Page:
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@Lew Theobald

That is well thought out.  A handful of those points are actually logical, and piqued my interest....thanks.  I do think the majority of them are based on assumptions......a "because this may be, then this must be" thought process.  But thanks for sharing all the same...definitely interesting.

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Posted (edited)

7 hours ago, Lew Theobald said:

I'll give you the short version; just listing the arguable "hints" without undue elucidation:

(1) Targ history is a realistic portrait of ill effects of inbreeding, mitigated by semi-regular outbreeding.

(2) E.g., the Great Bastards tend to be more vigorous & gifted than their more inbred royal kin.

(3) E.g., Aegon V ("Egg") studies Targ history, & concludes that incest is bad.

(4) Aerys & Rhaella are born of sibling parents & already show ill effects; further inbreeding should be disastrous.

(5) Rhaella's string of reproductive failures & Viserys are the fitting result of such a union.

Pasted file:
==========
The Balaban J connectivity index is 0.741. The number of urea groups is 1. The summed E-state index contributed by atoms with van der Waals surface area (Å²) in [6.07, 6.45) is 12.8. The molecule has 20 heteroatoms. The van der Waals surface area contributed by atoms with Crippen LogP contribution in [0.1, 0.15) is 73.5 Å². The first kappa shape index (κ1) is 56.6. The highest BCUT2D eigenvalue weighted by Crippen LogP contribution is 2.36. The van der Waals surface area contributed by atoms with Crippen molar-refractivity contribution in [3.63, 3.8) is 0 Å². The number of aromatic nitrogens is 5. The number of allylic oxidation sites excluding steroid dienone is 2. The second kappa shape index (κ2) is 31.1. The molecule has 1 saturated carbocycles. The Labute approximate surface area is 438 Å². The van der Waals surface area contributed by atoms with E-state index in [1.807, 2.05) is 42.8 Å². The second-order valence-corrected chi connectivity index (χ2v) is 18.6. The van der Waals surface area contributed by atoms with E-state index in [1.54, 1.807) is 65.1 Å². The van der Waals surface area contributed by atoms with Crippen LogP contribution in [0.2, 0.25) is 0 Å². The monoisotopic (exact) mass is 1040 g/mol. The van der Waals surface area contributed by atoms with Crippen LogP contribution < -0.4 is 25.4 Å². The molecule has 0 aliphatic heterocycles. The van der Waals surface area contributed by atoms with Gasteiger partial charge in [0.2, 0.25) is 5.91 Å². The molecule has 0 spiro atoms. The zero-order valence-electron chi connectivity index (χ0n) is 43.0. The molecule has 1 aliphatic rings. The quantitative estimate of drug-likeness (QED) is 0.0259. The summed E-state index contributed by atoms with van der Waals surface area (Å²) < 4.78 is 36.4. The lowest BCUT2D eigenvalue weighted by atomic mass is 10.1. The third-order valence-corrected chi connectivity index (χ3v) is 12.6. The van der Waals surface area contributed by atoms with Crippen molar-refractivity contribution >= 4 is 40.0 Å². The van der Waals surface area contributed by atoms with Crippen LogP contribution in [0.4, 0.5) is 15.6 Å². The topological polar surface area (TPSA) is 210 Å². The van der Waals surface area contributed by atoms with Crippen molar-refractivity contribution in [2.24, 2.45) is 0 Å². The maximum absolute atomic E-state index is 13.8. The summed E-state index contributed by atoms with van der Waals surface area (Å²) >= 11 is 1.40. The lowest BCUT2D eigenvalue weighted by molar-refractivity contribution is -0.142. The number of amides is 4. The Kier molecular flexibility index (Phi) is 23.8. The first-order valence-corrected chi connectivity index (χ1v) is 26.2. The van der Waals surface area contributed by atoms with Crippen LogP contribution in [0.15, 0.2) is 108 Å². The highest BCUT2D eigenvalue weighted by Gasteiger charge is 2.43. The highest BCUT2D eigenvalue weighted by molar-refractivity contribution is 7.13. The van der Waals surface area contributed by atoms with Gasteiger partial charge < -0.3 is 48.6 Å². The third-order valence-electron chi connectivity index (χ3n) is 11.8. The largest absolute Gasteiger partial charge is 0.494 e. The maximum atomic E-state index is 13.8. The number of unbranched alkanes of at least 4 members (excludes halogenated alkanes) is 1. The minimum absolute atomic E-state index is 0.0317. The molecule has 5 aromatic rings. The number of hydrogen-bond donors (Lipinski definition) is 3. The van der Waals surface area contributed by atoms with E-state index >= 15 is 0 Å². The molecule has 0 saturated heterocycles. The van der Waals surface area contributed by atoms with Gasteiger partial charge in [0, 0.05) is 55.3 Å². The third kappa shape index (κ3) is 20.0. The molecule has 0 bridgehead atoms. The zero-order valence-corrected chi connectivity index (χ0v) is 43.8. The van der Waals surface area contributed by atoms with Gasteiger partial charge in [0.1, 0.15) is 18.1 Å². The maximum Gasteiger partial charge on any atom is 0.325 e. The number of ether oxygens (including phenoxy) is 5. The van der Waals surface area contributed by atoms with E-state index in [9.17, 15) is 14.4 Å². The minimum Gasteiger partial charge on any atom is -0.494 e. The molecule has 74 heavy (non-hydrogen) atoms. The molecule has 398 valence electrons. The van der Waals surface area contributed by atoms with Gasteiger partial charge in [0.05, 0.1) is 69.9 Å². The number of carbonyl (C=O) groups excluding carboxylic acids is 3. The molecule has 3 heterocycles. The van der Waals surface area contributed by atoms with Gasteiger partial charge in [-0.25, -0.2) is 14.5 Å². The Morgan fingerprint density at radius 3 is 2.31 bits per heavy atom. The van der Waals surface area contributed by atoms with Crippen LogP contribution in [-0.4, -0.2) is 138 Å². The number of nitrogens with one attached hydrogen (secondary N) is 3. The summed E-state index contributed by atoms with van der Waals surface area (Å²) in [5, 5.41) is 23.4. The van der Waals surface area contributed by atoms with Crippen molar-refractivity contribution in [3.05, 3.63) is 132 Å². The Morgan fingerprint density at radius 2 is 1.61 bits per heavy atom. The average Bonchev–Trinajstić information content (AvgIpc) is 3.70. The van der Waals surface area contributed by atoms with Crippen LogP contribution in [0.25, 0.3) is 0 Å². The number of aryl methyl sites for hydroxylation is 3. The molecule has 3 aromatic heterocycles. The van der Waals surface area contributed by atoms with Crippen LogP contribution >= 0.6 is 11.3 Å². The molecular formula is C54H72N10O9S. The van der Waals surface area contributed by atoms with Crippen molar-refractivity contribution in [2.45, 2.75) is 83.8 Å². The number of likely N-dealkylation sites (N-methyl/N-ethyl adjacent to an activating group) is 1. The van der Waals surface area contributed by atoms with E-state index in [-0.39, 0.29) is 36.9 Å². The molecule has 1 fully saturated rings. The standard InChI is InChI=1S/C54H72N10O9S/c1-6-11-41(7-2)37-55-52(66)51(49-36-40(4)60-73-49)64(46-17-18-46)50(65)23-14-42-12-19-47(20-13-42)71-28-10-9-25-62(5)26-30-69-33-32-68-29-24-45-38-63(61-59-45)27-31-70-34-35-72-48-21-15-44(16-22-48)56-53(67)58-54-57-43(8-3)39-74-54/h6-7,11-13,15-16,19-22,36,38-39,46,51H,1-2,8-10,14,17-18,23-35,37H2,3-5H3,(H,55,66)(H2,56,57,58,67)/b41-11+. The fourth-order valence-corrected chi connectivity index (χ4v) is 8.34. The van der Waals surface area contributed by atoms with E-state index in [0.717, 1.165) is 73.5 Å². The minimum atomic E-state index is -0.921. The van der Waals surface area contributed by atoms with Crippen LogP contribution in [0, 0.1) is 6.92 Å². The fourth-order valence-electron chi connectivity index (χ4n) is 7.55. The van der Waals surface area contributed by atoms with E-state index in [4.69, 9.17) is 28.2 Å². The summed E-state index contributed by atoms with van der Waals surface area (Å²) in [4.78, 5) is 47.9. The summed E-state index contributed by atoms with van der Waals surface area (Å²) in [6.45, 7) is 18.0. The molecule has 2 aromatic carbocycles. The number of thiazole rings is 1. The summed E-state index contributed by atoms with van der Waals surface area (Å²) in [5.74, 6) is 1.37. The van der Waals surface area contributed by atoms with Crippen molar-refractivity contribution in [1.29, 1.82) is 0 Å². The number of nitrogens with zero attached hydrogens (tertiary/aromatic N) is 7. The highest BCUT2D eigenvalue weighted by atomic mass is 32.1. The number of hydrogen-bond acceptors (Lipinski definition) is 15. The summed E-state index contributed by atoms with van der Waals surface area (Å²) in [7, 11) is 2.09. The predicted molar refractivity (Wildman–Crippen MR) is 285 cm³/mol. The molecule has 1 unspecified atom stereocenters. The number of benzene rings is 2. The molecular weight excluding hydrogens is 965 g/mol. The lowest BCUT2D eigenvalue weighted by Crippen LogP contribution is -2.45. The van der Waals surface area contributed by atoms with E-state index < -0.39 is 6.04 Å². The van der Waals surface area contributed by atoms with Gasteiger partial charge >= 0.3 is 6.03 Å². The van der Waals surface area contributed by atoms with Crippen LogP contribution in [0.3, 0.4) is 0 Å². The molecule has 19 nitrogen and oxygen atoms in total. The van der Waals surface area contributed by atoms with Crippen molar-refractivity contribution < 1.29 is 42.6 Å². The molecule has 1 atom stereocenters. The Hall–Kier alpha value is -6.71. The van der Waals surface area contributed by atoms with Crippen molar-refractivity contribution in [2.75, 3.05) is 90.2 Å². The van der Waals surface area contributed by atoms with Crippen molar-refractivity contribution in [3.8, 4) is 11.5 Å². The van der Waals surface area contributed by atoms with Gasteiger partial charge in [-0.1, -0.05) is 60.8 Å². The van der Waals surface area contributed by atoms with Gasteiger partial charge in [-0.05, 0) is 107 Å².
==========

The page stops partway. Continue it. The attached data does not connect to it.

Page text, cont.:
(6) Rhaegar breaks the pattern; he's too healthy & gifted (the same goes for Dany).

(7) Bonifer & Rhaella had an early affair of the heart, broken by Rhaella’s forced marriage.

(8) GRRM is awful coy about #7, forcing the reader to combine 2 widely separated clues.

(9) Rhaegar is born very early in Rhaella’s marriage, possibly within 1 year.

(10) Rhaegar & Bonifer are both tall, and top-level tournament fighters.

(11) Bonifer’s turn to piety is hinted to result from some hidden shame.

(12) Aerys’ mad suspicion that Rhaella’s sickly children are not his, could be an ironic hint.

(13) The Aerys/Rhaella/Bonifer situation closely parallels the Aegon4/Naerys/Dragonknight situation; it is hinted Dragonknight may have sired Naerys’ firstborn.

(14) Jahaerys forces his kids Aerys & Rhaella to marry because of the prophesy.

(15) Prophesy is treacherous; it never means what you think; ask Gorghan of Old Ghis.

(16) Would GRRM justify forced marriage, thereby saving the world, by having Jahaerys be right?

(17) If Jahaerys is wrong, it might mean that TPTWP will not result from Aerys & Rhaella’s direct union, but from the union of their (separate) children.